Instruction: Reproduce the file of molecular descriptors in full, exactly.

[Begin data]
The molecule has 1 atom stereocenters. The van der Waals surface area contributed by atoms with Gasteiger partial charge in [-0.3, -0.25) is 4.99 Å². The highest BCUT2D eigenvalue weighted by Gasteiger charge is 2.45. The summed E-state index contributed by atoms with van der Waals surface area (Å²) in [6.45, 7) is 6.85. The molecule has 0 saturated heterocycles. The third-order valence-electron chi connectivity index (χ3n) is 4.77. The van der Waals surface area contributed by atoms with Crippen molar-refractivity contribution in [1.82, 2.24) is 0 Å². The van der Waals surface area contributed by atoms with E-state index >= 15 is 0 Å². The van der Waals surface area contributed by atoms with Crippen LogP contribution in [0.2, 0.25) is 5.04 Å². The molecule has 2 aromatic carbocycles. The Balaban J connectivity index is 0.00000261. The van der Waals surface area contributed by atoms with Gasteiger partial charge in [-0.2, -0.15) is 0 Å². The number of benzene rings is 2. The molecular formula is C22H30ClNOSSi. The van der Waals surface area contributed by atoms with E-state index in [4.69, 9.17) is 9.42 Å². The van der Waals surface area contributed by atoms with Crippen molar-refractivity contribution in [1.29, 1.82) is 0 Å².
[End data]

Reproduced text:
The molecule has 1 atom stereocenters. The van der Waals surface area contributed by atoms with Gasteiger partial charge in [-0.3, -0.25) is 4.99 Å². The highest BCUT2D eigenvalue weighted by Gasteiger charge is 2.45. The summed E-state index contributed by atoms with van der Waals surface area (Å²) in [6.45, 7) is 6.85. The molecule has 0 saturated heterocycles. The third-order valence-electron chi connectivity index (χ3n) is 4.77. The van der Waals surface area contributed by atoms with Crippen molar-refractivity contribution in [1.82, 2.24) is 0 Å². The van der Waals surface area contributed by atoms with E-state index >= 15 is 0 Å². The van der Waals surface area contributed by atoms with Crippen LogP contribution in [0.2, 0.25) is 5.04 Å². The molecule has 2 aromatic carbocycles. The Balaban J connectivity index is 0.00000261. The van der Waals surface area contributed by atoms with Gasteiger partial charge in [-0.2, -0.15) is 0 Å². The number of benzene rings is 2. The molecular formula is C22H30ClNOSSi. The van der Waals surface area contributed by atoms with E-state index in [4.69, 9.17) is 9.42 Å². The van der Waals surface area contributed by atoms with Crippen molar-refractivity contribution in [1.29, 1.82) is 0 Å².